Wolfsburg 2017/18 Bundesliga preview

VfL Wolfsburg are relative newcomers to the Bundesliga, first promoted in 1997 and winning the title in 2009. Years of instability followed until the 2014/15 season when Kevin De Bruyne inspired the Wolves to a second-place finish in 2014/15 and victories in the DFB Pokal and Super Cup. Last season was a disaster, manager Hecking and sporting director Klaus Allofs sacked with Bundesliga survival eventually achieved through the playoffs.

History:

Verein für Leibesübungen Wolfsburg e. V. originated in 1945 as a club set up for the Volkswagen workers that populated the city. Owned and run by the powerful Volkswagen Group, the Lower Saxony club play at the 30,000 capacity Volkswagen-Arena and have been Bundesliga regulars since their first promotion in 1997.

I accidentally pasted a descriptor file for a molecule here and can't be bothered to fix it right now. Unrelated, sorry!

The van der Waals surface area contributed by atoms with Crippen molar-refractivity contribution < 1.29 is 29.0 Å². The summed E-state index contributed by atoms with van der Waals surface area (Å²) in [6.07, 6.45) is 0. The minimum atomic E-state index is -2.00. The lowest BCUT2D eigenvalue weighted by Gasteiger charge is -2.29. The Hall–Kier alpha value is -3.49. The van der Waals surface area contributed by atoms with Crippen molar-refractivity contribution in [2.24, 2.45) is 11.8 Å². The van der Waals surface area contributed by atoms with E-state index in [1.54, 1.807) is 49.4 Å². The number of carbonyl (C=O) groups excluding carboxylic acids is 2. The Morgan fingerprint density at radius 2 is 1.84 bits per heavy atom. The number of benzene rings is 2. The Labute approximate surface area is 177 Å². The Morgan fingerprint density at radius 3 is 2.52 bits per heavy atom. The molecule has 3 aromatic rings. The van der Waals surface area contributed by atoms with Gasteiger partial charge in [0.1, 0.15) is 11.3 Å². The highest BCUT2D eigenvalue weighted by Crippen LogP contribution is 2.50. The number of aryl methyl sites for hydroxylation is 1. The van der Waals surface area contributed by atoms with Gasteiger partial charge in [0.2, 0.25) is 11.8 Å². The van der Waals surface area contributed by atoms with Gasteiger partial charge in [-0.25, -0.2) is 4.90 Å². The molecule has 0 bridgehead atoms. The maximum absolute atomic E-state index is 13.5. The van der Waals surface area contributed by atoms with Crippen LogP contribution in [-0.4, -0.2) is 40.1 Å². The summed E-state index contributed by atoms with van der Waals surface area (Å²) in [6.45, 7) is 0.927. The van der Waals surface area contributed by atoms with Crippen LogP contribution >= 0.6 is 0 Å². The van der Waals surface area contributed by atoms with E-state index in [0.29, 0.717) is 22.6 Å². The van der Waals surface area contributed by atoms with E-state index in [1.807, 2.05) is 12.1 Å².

Die Wölfe (The Wolves) enjoyed their most successful period under Felix Magath, the autocrat appointed in July 2007 as CEO, sporting director and head coach. Wolfsburg flourished with a fifth place finish in 2007/08 and qualification for the UEFA Cup, but there was more to come from Magath.

Wolfsburg won the Bundesliga title in 2008/09, guided by strikers Grafite and Edin Džeko who scored an amazing 28 and 26 goals respectively. Magath believed he had fulfilled his mission at Wolfsburg and joined Schalke, departing with the prophetic statement: “This team is young and is bound to develop further in the future.”